She nodded whilst sipping her red wine, “They’ve hit it off! Hey, maybe we can double date sometime!”

“Oh, for sure!” I instantly agreed, fiddling with my straw. “So, tell me,” I reached out and touched her forearm. “What have you been doing with your life for the past.. twenty years?!”

Calliope smiled, putting her hand on top of mine, “Oh, ya know, this and that!”

“No, I don’t know,” I laughed lightly. “That’s why I asked, silly!” I tilted my head, sipping my drink again.

“Well, I did get in with an orchestra after graduation. Traveled the States and a little in Canada- -“

“That’s exciting,” I interrupted, patting her forearm. “I knew you’d achieve your dream of being in the Philharmonic!”

“Thank you,” she replied, adjusting in her seat closer to me.

“So, what are you doing now? Still playing cello here in New York?”

“Oh, no, I’m a freelance music teacher.”

“Oh, fancy!” I exclaimed, holding my pinky up as I finished my drink. “You’re your own boss. Calling the shots! I can dig it.”

“Yeah,” Calliope agreed, twisting her necklace. “It has its ups and downs being self-employed.”

I straw slurped my drink dry, catching the guys’ attention for a split second. “Excuse me,” I apologized, then reverted back to Calliope. “How so?”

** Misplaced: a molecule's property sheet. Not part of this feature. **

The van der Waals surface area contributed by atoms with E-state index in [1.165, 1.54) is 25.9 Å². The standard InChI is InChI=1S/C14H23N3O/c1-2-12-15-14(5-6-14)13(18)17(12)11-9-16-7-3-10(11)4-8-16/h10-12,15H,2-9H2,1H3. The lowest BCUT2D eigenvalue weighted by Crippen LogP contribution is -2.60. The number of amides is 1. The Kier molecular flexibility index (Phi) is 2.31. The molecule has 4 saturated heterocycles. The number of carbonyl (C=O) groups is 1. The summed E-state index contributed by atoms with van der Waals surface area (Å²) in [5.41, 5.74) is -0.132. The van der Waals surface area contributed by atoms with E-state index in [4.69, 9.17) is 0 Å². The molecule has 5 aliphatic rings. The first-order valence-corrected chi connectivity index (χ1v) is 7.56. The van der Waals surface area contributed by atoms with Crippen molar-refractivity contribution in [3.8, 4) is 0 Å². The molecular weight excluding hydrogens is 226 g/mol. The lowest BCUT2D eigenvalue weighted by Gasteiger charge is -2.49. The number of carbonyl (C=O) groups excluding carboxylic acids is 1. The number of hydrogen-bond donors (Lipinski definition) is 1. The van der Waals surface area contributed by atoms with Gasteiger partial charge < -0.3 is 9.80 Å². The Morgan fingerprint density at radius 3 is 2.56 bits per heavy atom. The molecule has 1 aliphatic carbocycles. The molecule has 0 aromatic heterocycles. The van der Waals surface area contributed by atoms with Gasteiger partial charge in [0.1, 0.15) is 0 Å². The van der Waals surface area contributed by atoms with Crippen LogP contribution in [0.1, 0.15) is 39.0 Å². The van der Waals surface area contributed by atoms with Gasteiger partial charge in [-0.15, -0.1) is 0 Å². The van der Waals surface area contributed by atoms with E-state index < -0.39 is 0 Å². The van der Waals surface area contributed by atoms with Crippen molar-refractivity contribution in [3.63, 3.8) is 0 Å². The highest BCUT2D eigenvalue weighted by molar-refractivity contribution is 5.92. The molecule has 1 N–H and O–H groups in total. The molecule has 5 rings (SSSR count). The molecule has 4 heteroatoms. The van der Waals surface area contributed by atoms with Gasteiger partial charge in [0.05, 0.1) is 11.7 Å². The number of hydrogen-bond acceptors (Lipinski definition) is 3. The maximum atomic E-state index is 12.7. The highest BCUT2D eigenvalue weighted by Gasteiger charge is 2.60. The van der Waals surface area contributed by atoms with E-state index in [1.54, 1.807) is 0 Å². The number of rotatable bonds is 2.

“Well, you gotta wear many hats: teacher, human resources, therapist, market strategist, and accountant. I’m not good with.. money.”

“Oh, I understand that,” I blinked slowly, nodding my head. “I let Joel balance the checkbook.”

“Ed is the same way,” she declared, zoning out into the crowd.

“Oh, yeah? What does he do?”


“Ed. Your fiancé.”

“Oh, yes, um, Ed is a retired Naval Officer.”

“You always did love a man in uniform!” I winked at her. “How did you two meet?”

Calliope looked up, trying to recall the moment. “We met about two years ago in Atlantic City. Ed was celebrating his retirement with his Naval buddies at the Golden Nugget, where I was performing- -..”

“What’s the Golden Nugget?” I interrupted again.

“It’s a hotel casino at the marina.”

“Gotcha, sorry go ahead.”

“Yeah, so we met there. He caught my eye because of- -..”

“The uniform,” we said together.

“I guess he was checking me out too because he put a large tip in my tip jar and winked at me,” she said with a sigh, reminiscing that moment. “So, I slipped him my spare hotel room key and the rest is history!”

“Girl, you didn’t waste any time!”

“You gotta test drive the car before ya buy it!”

“Too true, too true,” we clinked empty glasses. “Looks like we’re due for a refill!”

As we waited for our second round at the semi-empty bar, I updated Calliope of my short-lived, yet successful Broadway career.

“Wow, you toured with Andrea Bocelli?!” her jaw dropped. “Sounds like you achieved your dream too, huh?”

“Yeah, I suppose so. Ten years was a good run with Andrea.”